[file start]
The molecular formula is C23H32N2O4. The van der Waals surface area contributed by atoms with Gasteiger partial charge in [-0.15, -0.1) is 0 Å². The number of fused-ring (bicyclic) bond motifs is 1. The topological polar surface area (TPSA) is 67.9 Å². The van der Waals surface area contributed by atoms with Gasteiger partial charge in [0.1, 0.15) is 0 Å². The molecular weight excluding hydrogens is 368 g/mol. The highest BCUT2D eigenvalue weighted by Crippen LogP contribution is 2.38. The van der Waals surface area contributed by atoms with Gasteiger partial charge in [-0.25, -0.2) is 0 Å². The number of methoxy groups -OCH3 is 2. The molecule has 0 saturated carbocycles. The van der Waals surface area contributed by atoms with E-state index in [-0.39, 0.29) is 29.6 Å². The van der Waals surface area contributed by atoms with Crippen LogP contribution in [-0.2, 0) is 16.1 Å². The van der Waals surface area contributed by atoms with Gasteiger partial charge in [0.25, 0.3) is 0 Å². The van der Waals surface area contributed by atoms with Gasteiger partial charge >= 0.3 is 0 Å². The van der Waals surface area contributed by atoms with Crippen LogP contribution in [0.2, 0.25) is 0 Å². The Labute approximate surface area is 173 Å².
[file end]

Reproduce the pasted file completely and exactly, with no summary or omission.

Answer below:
The molecular formula is C23H32N2O4. The van der Waals surface area contributed by atoms with Gasteiger partial charge in [-0.15, -0.1) is 0 Å². The number of fused-ring (bicyclic) bond motifs is 1. The topological polar surface area (TPSA) is 67.9 Å². The van der Waals surface area contributed by atoms with Gasteiger partial charge in [0.1, 0.15) is 0 Å². The molecular weight excluding hydrogens is 368 g/mol. The highest BCUT2D eigenvalue weighted by Crippen LogP contribution is 2.38. The van der Waals surface area contributed by atoms with Gasteiger partial charge in [-0.25, -0.2) is 0 Å². The number of methoxy groups -OCH3 is 2. The molecule has 0 saturated carbocycles. The van der Waals surface area contributed by atoms with E-state index in [-0.39, 0.29) is 29.6 Å². The van der Waals surface area contributed by atoms with Crippen LogP contribution in [-0.2, 0) is 16.1 Å². The van der Waals surface area contributed by atoms with Gasteiger partial charge in [0.25, 0.3) is 0 Å². The van der Waals surface area contributed by atoms with Gasteiger partial charge >= 0.3 is 0 Å². The van der Waals surface area contributed by atoms with Crippen LogP contribution in [0.2, 0.25) is 0 Å². The Labute approximate surface area is 173 Å².